Could the Ravens help Joe Flacco get back to ‘elite’?

The Baltimore QB has produced worse in recent years, but there's a draft fix that could help him get back on the right track. Josh Liskiewitz explains.

| 1 month ago
(Rob Carr, Getty Images)

(Rob Carr, Getty Images)

Could the Ravens help Joe Flacco get back to ‘elite’?

The “Is Joe Flacco elite?” question appears to have been answered, as Flacco has delivered passing grades below 71.0 in three out of four seasons since Baltimore’s 2012 Super Bowl run. However, a big part of his mediocre-at-best play is the fact his skill players have struggled to create plays on their own.

Mike Wallace was brought in last year to give the Ravens a deep threat, and he delivered with five catches over 50 yards on the season. However, he wasn’t effective enough on catches that didn’t occur downfield, as he averaged just 1.74 yards per route run (35th among all receivers), and forced just eight missed tackles (25th at his position).

Second-year player Breshad Perriman failed to be much of a complement, as he dropped five of 38 catchable balls and forced just two missed tackles after the catch. Chris Moore is the only other returning receiver this year with a catch for the Ravens in 2016, and he only forced one missed tackle and the longest of his seven grabs went for 13 yards.

(John Grieshop/Getty Images)

The Ravens certainly will be expecting Perriman to take a big step forward this year, as this will be his second full season of NFL play due to injury keeping him out of action for the entirety of his 2015 rookie season. If he does demonstrate progress, he has the ability to form a solid duo outside with Wallace. However, the Ravens still lack a dependable option from the slot; and option capable of moving the sticks and picking up yards with his speed and elusiveness after the catch.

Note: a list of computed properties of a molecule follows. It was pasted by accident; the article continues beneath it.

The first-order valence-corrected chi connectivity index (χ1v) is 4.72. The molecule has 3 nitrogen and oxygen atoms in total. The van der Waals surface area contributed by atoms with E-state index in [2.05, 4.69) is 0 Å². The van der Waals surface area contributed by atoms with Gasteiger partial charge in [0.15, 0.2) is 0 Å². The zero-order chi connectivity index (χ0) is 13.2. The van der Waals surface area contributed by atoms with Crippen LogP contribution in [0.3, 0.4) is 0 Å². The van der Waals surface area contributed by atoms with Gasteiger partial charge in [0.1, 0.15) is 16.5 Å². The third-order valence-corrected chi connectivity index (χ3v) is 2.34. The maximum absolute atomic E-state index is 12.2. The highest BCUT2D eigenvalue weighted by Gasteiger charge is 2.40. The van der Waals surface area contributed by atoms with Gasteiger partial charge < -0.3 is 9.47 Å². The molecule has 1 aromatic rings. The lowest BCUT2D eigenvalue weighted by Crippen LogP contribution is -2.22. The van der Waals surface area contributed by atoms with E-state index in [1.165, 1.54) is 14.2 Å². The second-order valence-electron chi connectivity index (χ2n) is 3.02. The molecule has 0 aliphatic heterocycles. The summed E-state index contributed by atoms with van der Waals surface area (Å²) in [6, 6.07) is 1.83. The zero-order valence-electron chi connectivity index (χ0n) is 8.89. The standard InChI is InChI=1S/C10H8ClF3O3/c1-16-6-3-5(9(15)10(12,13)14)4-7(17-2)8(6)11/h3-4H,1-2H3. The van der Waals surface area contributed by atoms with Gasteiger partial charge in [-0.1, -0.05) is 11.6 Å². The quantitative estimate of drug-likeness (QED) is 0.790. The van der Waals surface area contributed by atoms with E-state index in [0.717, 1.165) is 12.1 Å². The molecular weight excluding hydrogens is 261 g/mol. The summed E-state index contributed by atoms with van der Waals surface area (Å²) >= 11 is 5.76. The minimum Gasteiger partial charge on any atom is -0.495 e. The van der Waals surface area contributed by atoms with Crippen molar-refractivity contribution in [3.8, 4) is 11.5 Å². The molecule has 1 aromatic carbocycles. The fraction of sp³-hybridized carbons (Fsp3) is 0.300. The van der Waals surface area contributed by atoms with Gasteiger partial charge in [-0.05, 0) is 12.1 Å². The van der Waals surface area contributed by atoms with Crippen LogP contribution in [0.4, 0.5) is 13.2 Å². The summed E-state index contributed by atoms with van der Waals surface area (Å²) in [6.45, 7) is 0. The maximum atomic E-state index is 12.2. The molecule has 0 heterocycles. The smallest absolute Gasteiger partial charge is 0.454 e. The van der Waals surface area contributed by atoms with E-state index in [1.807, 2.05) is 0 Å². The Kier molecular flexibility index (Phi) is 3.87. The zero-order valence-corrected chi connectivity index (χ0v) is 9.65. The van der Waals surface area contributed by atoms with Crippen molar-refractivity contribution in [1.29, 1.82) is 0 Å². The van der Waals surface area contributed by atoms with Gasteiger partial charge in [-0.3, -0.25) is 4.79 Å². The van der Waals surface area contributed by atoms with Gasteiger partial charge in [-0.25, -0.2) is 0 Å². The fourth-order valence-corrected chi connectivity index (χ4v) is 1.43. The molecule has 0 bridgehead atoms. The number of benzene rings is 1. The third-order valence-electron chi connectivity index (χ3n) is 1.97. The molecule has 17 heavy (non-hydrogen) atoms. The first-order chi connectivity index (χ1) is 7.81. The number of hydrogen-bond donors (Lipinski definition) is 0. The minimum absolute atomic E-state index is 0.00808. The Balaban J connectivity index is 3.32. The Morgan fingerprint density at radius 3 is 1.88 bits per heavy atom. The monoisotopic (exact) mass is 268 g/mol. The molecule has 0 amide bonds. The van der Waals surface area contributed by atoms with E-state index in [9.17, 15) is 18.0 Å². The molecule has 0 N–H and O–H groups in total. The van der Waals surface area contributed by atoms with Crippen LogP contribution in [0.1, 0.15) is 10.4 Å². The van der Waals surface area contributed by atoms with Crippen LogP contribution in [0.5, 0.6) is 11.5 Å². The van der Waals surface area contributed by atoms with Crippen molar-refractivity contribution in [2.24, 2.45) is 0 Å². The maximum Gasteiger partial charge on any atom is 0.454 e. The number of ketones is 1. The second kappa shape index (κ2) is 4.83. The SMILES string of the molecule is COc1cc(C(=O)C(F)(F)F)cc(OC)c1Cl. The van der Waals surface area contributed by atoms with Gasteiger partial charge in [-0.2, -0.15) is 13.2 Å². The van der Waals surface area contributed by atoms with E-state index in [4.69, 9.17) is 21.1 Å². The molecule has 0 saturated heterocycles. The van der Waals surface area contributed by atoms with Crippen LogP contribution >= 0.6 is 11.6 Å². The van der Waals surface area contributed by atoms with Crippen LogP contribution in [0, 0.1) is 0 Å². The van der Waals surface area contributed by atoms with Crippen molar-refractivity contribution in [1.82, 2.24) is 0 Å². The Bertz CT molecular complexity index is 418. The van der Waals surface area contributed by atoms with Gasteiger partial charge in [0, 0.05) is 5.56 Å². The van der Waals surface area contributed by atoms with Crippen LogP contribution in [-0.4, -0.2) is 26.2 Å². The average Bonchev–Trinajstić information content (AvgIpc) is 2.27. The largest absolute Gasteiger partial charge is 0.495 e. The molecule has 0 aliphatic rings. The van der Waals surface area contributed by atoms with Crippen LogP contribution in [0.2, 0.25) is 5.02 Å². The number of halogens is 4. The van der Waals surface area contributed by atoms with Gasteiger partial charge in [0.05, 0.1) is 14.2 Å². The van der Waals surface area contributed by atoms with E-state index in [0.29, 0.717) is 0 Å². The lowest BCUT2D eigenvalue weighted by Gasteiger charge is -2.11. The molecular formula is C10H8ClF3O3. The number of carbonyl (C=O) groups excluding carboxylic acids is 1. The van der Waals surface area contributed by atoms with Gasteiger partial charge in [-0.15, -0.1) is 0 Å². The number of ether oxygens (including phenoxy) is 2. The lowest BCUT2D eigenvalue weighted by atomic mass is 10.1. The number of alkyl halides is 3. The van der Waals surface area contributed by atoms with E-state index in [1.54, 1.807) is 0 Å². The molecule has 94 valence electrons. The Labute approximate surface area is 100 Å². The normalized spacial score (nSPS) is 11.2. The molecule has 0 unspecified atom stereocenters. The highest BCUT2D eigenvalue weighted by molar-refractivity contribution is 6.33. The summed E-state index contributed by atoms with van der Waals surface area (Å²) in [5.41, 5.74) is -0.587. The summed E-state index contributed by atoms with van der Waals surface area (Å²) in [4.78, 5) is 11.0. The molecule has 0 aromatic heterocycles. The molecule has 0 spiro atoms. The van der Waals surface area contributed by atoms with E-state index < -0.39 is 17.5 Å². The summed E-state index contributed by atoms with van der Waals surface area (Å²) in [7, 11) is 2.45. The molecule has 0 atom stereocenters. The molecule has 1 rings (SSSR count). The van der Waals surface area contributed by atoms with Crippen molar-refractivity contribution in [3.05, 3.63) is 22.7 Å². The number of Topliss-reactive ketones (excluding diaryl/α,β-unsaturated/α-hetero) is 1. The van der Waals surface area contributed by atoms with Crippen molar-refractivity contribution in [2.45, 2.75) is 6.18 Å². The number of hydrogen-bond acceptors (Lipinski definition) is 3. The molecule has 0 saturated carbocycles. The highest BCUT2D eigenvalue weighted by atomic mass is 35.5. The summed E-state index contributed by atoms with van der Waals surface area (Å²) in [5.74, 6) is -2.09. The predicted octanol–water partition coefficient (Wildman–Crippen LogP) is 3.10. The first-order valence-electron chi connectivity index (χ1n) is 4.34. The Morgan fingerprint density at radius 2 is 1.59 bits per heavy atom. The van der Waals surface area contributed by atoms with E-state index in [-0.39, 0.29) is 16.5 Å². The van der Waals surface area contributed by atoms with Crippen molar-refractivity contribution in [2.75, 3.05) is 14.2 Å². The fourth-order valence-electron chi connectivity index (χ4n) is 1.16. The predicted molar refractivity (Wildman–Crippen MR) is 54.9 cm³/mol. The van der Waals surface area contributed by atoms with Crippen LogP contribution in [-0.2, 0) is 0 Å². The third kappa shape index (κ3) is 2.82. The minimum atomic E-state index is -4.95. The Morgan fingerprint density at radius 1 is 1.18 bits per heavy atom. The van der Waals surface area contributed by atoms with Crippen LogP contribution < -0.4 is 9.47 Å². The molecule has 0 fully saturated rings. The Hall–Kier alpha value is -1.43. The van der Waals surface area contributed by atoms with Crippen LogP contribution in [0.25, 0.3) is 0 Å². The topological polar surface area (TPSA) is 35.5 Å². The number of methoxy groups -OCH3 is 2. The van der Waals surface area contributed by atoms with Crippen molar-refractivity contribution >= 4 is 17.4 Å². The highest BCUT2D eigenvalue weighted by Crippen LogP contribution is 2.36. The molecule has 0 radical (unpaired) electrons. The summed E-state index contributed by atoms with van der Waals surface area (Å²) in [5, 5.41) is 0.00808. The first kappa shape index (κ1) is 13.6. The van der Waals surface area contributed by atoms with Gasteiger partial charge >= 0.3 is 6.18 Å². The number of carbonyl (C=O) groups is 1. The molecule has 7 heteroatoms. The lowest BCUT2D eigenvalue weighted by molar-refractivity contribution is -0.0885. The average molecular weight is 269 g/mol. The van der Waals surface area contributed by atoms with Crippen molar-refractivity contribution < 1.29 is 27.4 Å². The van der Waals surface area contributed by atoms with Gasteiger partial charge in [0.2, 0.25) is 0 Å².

While Baltimore’s lack of action in free agency at the wide receiver position could be due to their desire to develop youth on the roster like Perriman, Moore, Michael Camanaro, and Keenan Reynolds, they could also be planning to target a new receiver in the draft. One such option played his college ball at Louisiana Tech, and in 2016 produced one of the most eye-popping stats of the college season.

At 5-foot-11 and 199 pounds, Carlos Henderson ran a 4.46 40-yard dash at the combine, but failed to stand out from the pack in any of the other athletic drills performed while in Indianapolis last month. However, his college film and production suggests he’s anything but an average athlete, as he racked up an impressive 1,530 yards and 82 catches in 2016. More impressive than that, however, is the fact he finished second among all FBS receivers with at least 75 grabs in average yards after the catch at 9.6, a figure due to his outstanding elusiveness in the open field.

Henderson forced an incredible 48 missed tackles after the catch last season. Not only did he lead all of FBS in the category, he nearly lapped the entire field. Kansas’ LaQuvionte Gonzalez finished second with 26, and was the only player not to have his total at least doubled by Henderson.